Slog

Slog Music

Music, Nightlife,
and Drinks

Wednesday, May 28, 2014

Do I Sound Gay?

Posted by on Wed, May 28, 2014 at 9:38 AM

Some gay men have complicated feelings about their speaking voices. They'll tell you they can't stand listening to themselves on tape because "they sound so gay." Some gay men have complicated jerky feelings about the speaking voices of other gay men. They'll tell you that they spotted a hot guy at the club/the gym/the park and they were totally into him—until they guy started talking. "He opened his mouth and a purse fell out," they usually say.

Me? I do not have a problem with guys who sound gay. I actually like the gay voice. I mean... I like like it. I think gay voices are sexy. (I could binge watch an entire season of Project Runway with my eyes closed and still enjoy it.) I could blame my preference for gay voices on lousy gaydar—"gay accents help me spot other gay men!"—but my gaydar is excellent. The real reason gay voices and other overt manifestations of gayness appeal to me, I think, is because they're so paradoxically masculine. The only openly gay kid at my Catholic high school in the early 1980s would roller skate into school every morning wearing satin short-shorts and a mesh tank top. He wasn't afraid of the homophobic jocks at St. Greg's. The jocks were afraid of him. I wanted to be him.

Anyway...

The subject of the gay voice—where it comes from, why some gay men have them and some don't, whether they're an affectation or our authentic voices—doesn't just fascinate gay men. I'm constantly getting letters at "Savage Love" from straight people who have questions about the gay voice. Documentary filmmaker David Thorpe decided to explore the topic and he's currently raising funds to finish his feature-length film. If you want to hear how David Sedaris, George Takei, Tim Gunn, and I all feel about our voices—and hear what scientists and speech therapists and historians have to say about gay voices—help David finish his film.

 

Comments (77) RSS

Oldest First Unregistered On Registered On Add a comment
Callie 1
The broken link says "oh my goodness." I was really confused after reading the headline and then that, thinking they were connected before realizing it's simply a broken link.
Posted by Callie http://www.facebook.com/Klosetnerd on May 28, 2014 at 9:49 AM · Report this
Fortunate 2
I'm with you Dan. Gay guys who "sound gay" are hella sexy. I like guys who have at least some obvious stereotypical gay characteristics. I love the inherent contradiction, that a guy can have stereotypical gay traits and still be manly, which most are in their own ways.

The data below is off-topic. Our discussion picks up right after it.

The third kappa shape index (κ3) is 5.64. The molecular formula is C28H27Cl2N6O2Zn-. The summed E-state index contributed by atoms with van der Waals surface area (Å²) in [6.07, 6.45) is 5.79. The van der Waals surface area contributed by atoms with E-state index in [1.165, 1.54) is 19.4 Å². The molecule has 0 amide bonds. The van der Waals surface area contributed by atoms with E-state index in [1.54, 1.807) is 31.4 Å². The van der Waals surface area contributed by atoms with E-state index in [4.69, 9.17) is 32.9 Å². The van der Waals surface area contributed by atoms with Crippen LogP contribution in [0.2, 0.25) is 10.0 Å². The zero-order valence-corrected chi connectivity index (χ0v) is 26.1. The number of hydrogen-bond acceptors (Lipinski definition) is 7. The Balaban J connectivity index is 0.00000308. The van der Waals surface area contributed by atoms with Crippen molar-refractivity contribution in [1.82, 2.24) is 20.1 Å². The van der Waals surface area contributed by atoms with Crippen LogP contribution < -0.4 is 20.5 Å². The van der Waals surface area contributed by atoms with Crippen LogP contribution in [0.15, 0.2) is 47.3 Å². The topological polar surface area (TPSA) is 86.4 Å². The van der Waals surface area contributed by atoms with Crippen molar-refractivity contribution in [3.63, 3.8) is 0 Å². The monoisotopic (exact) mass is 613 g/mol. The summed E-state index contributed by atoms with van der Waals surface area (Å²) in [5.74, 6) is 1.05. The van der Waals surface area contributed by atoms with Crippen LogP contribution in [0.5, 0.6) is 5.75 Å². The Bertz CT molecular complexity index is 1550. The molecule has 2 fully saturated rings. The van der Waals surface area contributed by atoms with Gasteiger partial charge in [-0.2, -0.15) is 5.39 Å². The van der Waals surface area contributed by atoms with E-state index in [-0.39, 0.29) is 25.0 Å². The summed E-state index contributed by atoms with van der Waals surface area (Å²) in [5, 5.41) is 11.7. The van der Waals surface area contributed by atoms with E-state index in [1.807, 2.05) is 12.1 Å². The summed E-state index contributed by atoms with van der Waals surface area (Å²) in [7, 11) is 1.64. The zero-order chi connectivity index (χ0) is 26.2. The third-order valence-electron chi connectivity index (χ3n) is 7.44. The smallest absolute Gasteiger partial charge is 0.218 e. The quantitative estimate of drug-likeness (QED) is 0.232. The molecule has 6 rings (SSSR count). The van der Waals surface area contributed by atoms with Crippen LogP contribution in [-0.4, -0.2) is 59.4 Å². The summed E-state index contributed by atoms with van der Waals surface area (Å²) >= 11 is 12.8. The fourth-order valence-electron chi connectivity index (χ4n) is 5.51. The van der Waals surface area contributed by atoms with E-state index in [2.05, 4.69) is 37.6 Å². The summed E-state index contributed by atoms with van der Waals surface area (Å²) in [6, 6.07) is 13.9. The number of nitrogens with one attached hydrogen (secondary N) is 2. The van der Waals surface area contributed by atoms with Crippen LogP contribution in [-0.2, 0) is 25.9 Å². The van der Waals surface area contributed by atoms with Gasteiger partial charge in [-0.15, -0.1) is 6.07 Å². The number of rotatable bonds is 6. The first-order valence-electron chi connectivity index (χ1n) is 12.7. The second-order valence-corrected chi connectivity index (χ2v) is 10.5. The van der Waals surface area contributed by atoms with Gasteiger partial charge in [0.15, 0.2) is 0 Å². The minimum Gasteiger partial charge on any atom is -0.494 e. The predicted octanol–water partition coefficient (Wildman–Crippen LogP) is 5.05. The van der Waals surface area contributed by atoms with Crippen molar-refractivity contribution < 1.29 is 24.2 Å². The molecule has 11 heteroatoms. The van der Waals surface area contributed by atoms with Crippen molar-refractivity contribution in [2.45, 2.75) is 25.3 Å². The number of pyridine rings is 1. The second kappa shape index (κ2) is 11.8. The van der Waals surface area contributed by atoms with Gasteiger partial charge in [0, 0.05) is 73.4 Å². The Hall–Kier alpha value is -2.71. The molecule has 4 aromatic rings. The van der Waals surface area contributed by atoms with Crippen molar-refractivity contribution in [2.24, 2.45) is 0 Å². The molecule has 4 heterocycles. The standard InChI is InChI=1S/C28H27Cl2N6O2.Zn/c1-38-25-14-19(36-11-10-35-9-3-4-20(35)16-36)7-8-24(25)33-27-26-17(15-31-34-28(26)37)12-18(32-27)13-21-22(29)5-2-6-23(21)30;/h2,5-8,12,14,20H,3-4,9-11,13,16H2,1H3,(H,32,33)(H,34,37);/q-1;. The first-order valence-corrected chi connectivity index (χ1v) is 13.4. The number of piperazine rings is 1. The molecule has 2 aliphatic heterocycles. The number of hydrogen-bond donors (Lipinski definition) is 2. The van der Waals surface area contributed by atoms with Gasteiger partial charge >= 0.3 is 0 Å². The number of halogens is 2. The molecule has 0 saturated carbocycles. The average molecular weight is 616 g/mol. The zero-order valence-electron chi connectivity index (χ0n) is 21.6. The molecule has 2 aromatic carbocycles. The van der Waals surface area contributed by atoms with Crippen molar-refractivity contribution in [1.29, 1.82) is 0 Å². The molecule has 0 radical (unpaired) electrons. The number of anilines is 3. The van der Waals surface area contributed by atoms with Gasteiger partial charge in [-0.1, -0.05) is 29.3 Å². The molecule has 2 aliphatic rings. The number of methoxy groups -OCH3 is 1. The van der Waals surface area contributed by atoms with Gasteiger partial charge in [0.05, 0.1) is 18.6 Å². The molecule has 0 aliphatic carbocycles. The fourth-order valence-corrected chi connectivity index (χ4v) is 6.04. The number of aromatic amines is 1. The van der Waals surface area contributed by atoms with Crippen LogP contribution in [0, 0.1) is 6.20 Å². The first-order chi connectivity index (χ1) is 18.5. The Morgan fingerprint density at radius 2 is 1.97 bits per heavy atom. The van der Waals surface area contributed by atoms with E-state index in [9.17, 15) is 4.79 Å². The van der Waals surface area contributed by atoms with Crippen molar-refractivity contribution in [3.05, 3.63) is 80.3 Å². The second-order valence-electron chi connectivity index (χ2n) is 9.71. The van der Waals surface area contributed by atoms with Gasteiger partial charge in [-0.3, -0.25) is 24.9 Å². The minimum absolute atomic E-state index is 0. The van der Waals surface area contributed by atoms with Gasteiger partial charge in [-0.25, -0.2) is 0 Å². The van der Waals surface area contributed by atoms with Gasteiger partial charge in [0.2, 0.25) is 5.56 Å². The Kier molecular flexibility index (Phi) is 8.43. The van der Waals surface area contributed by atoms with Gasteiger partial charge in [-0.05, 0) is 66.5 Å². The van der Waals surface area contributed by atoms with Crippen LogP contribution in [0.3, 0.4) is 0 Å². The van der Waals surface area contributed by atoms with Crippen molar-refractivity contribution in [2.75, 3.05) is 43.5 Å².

Yep, give me a guy who's engine runs with a little sugar in the tank. I'd take that any day over some guy who feels the need to refer to himself as "straight acting".

Gay voice = sexy voice.
Posted by Fortunate on May 28, 2014 at 10:00 AM · Report this
Pope Peabrain 3
Rock Hudson didn't sound gay. Ian McKellen doesn't sound gay. Stephen Fry doesn't sound gay. Need I go on?
Posted by Pope Peabrain on May 28, 2014 at 10:06 AM · Report this
4
My favorite gay voice belongs to Kenji Yoshino, the constitutional law professor at NYU, who is often a guest of Rachel Maddow. I'm a straight female, but listening to him talk is like licking Nutella off a big spoon.
Posted by originalcinner on May 28, 2014 at 10:06 AM · Report this
5
San Francisco native Greg Proops admits he sounds gay, yet he isn't. Is he going to be in David Thorpe's documentary?
Posted by this too will be ignored on May 28, 2014 at 10:11 AM · Report this
Fortunate 6
Pope? Go on about what? No one said that every gay guy had a gay voice.

Although I disagree about McKellen. Although he can do straight just fine when acting, in his regular speaking voice he definitely has at least a touch of the gay.
Posted by Fortunate on May 28, 2014 at 10:13 AM · Report this
seandr 7
Bill Burr has a hilarious bit about how it doesn't matter where you're from - Texas, the Deep South, New York, Boston - the "gay accent" is basically the same.
Posted by seandr on May 28, 2014 at 10:26 AM · Report this
8